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Is this the tree commonly known among hikers as the "refrigerator tree"? If so, that should be mentioned in the article. Surprisingly, Google yeilds little info. -- Scott eiπ 05:59, Mar 10, 2005 (UTC)
- I had never heard of that particular name for the madrone, but it seems to be a bit of a localism in northern California. Supposedly the name comes from the fact that the bark of a madrone is always cool to the touch, even on a hot summer day. The usage of that name doesn't seem to be widespread, though.Djp2.0 21:38, 20 December 2006 (UTC)
I third that. I was taught in the boy scouts that madrones are called "refrigerator trees" because their smooth bark and water circulation very near the bark surface gives the surface of thicker branches good heat conductance, making them cool to the touch. I'm inclined to be bold and add it to the list of common names, but I don't have a verifiable reference. GreenRoot (talk) 18:22, 26 May 2009 (UTC)
Does anyone know what the reason the ash of this tree, when burned in a wood stove, is a hard mineral substance, that is manipulatable much like hot metal in a hot enough fire? The minerals that are commonly in the ash, or some such? I've found it to harden into a almost metallic, faceted hard shape, with varying colors...I've been looking at one bit that was partially something like a grayer sky blue. Quite bizarre.220.127.116.11 09:01, 2 December 2006 (UTC)Joe.
This clear, white, extremely hard wood is excellent (if little-known) for smoking meat, especially salmon. I far prefer it to alder. I use it for smoking lamb as well. There I go, giving away a valuable secret ... —Preceding unsigned comment added by 18.104.22.168 (talk) 02:36, 6 March 2011 (UTC)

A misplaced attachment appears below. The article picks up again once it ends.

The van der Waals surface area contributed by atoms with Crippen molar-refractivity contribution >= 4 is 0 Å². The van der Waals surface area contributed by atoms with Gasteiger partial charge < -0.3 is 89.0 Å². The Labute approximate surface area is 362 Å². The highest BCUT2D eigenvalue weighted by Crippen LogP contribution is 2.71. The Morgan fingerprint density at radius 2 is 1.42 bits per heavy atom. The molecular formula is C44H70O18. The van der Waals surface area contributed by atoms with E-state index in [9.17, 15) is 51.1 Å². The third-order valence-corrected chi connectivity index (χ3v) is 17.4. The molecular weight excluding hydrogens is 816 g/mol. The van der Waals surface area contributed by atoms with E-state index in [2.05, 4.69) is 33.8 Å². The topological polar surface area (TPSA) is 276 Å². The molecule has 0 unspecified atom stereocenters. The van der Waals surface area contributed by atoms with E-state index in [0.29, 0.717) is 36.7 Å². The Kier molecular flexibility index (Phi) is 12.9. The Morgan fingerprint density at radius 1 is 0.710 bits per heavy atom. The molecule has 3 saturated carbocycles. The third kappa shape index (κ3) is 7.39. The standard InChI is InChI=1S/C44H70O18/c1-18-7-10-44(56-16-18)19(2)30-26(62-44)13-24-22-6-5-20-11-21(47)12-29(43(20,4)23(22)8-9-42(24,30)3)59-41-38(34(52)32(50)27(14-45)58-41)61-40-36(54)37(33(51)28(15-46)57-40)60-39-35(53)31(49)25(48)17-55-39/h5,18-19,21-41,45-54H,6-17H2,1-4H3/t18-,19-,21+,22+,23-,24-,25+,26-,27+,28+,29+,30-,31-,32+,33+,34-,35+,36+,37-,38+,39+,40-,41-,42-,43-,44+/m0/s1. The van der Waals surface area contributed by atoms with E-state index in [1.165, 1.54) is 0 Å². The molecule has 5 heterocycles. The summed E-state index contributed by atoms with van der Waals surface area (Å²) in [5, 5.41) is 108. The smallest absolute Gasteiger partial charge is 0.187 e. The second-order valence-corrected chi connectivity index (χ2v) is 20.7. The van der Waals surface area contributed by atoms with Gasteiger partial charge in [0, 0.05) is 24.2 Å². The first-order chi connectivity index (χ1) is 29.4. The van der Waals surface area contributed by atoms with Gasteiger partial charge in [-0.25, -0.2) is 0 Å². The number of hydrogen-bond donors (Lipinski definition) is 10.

A. menziesii in Scotland
I see this page is a California project, but it is interesting to note the presence of A. Menziesii elsewhere in the world. In the event of the tree's demise in California, seeds from other temperate climes may become happily acclimated there. But if the tree disappears in Washington or British Columbia, would seeds from such warm climates succeed?
There are 30 known specimens of A. Menziesii, some very old, others quite young, thriving in Scotland - one as far north as nearly 57.5 degrees. The British Isles are in the Gulf Stream, which makes the climate much milder than it would normally be at such latitudes, but it is still considerably colder and wetter than in California.
I would like to see this page extened to include A. menziesii from, at the very least, all of its native habitat which extends from California through southern B.C. The tree was introduced to Scotland by Archibald Menzies around 1798 from a specimen he collected from Discovery Bay in Washington (named for Vancouver's ship) while on the expedition with Captain Vancouver.
--Kodiak3000 14:23, 7 January 2007 (UTC)
when you burn the madrone, does it not give off poisonous (or noxious) fumes
Death of A. Menziesii on Vancouver Island and Surrounding Areas
I am curious why large numbers of A. Menziesii seem to be dying in this area. The trunk and branches are alive, with new growth at tips but all the leaves are dead(Brown with some white speckles, brittle to the touch). Is this a case of "Sudden Oak Death"?
A powerful laxative
I have always been taught not to eat the bark of the madrone. I tried it once and found it to be very, very powerful laxative. I was very surprised to not see any mention of this under "uses" —Preceding unsigned comment added by 22.214.171.124 (talk) 03:02, 11 November 2009 (UTC)
I've removed the gallery from this page as per Wikipedia policy. Some images need to be moved to Wikimedia commons, and since I don't know how to do that, have left the code on the page, commented out. Nadiatalent (talk) 16:02, 30 October 2010 (UTC)
- The article has an appealing, uncluttered appearance now. Thank you, Walter Siegmund (talk) 00:25, 21 November 2010 (UTC)
An anon has twice added a link to hikingsanfrancisco.com. In my judgment, it violates WP:EL. Does anyone else have an opinion? A related discussion occurred recently on my talk page. Walter Siegmund (talk) 00:21, 21 November 2010 (UTC)